Good questions, but:
We tentatively conclude that a provider of a VoIP service offering that permits users generally to receive calls that originate on the PSTN and separately makes available a different offering that permits users generally to terminate calls to the PSTN should be subject to the rules we adopt in today’s Order if a user can combine those separate offerings or can use them simultaneously or in immediate succession.
Immediate succession? 5 seconds? 5 minutes?

So what if I use the Pulver communicator to receive calls from and immediately (whatever that means) use Skypeout afterwards. Does Skype now need to provide me a 911 access? Skype has no idea that I use the Pulver Communicator with (BTW, this is possible now, get the key from here),
Are there any other services upon which the Commission should impose E911 obligations, including any IP-based voice services that do not require a broadband connection?
Now this is a cute one. What is a non-broadband connection? Bsically a dial-up via POTS or ISDN. So you have 911 built in. But how does Skype know you are connected via dialup only.

I fear these discussions will go on until finally all VoIP services and each IP connection has to provide access to emergency services.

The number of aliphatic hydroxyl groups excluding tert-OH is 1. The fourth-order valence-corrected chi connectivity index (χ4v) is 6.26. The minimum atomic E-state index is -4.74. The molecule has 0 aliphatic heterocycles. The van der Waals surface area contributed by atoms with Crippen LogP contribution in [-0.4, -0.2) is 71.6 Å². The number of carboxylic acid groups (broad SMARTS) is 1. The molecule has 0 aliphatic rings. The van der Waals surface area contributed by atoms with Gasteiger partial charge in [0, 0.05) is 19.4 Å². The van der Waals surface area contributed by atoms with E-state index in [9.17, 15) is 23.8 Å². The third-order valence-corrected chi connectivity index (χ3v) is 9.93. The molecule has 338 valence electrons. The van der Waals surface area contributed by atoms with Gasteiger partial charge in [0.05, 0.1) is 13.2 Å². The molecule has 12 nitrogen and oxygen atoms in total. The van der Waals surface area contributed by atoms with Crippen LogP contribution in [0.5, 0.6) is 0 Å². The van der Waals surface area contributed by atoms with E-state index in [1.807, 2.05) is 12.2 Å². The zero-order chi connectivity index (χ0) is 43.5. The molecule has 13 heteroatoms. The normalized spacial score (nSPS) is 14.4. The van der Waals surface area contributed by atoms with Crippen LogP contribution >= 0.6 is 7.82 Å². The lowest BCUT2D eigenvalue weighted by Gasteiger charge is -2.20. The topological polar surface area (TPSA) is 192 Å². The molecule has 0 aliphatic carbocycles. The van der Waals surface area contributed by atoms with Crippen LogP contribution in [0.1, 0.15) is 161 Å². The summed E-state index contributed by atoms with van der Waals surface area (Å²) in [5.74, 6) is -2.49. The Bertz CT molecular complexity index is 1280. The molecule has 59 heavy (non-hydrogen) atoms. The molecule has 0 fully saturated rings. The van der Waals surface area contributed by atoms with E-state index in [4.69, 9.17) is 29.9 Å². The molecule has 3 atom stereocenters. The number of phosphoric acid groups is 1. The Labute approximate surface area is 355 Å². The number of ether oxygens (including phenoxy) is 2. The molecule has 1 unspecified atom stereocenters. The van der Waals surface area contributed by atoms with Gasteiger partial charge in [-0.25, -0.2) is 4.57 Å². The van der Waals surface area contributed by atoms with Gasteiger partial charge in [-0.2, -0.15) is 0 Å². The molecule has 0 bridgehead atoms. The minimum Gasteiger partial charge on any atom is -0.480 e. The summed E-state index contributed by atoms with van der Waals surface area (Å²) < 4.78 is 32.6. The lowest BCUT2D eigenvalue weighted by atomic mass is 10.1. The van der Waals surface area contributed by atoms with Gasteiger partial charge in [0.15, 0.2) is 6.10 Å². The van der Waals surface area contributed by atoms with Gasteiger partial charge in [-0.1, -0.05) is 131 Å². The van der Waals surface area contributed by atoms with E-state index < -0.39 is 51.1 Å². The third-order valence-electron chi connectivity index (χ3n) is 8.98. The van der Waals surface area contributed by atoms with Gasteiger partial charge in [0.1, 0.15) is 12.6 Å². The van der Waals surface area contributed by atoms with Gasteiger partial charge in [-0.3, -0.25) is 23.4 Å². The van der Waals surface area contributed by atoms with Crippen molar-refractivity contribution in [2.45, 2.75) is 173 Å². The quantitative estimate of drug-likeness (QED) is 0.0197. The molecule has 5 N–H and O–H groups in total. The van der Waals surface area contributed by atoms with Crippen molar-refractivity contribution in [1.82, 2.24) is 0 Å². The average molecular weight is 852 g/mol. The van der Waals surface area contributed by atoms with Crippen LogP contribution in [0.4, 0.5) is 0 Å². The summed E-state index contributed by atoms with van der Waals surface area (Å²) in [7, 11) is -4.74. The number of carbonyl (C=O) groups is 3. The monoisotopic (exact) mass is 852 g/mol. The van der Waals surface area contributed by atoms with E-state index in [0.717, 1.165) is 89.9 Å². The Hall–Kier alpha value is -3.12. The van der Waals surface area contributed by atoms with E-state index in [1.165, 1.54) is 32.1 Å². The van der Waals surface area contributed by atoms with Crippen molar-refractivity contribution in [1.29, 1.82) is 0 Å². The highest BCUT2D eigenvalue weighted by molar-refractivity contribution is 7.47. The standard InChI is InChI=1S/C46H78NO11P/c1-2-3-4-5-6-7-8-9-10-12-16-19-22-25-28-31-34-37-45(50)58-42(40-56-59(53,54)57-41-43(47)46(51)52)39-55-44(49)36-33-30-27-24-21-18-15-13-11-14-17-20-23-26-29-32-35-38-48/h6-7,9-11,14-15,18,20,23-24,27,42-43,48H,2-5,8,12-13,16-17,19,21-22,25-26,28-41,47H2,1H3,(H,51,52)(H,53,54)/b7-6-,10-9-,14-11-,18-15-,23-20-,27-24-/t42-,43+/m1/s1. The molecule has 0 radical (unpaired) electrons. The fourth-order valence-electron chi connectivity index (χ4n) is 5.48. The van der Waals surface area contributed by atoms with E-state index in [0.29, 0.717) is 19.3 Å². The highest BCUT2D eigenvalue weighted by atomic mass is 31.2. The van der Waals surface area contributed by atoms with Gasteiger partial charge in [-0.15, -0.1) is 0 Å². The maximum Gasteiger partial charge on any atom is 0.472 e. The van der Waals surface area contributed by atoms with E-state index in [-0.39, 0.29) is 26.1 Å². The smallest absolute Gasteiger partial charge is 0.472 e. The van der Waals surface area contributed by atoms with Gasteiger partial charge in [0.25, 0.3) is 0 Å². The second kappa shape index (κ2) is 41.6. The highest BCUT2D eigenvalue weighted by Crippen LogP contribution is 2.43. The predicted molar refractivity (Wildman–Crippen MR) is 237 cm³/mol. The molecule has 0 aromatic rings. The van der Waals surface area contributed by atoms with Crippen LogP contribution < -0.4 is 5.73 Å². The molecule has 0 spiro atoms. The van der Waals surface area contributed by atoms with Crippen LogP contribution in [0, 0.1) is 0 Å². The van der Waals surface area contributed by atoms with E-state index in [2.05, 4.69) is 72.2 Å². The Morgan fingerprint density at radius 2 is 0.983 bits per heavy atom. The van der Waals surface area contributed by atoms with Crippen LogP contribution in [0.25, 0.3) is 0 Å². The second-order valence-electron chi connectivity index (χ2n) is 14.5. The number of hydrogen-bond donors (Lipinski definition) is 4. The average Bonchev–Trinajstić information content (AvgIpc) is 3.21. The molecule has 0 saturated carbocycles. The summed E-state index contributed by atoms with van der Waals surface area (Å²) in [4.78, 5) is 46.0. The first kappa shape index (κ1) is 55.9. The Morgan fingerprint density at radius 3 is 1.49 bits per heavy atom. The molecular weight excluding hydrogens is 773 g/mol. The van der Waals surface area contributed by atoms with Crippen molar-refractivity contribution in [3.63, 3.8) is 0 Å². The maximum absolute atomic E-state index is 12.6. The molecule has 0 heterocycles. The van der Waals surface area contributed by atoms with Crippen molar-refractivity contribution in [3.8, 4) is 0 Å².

Just a last point: why not demanding that in each state there has to be a default emergency service routing proxy providing p-ANIs, and with access to the selective router and at least to the state default PSAP. In this case any VoIP provider (and not only "interconnected" could immediately provide access to 911 easily.


Considering that Access to Emergency Services is important, this ruling is not so bad as a first tentative take, it set the lines other regulators will follow. This is important, because it may help VoIP providers in other countries if their regulators want to overdo it.

But is also shows clearly that there are still many open issues and that there is still a lot of work required to be done. I also appreciate the work NENA is doing both in direction I2 and I3.

Light touch? Have you read how soon after the ruling this must be implemented? How soon must all customers be notified and sent warning labels? And how all customers must actively ack receipt & understanding? And that a non-computer interface (TUI/IVR) must be setup to enable a customer to update their address in real time? Maybe that is just my reading or misunderstanding but it seems a heavy touch.
My reading: It doesn't matter what you as a user do; it matters what the VoIP service provider offers. Skype offers In and Out, so the FCC tentatively concludes Skype meets the fourth condition. If a provider offers only a dialout to PSTN service with no dialin from PSTN capability, they are not bound by the E911 requirements (though they might be later).
What if I use (as US citizen) an UK SkypeIn number and SkypeOut?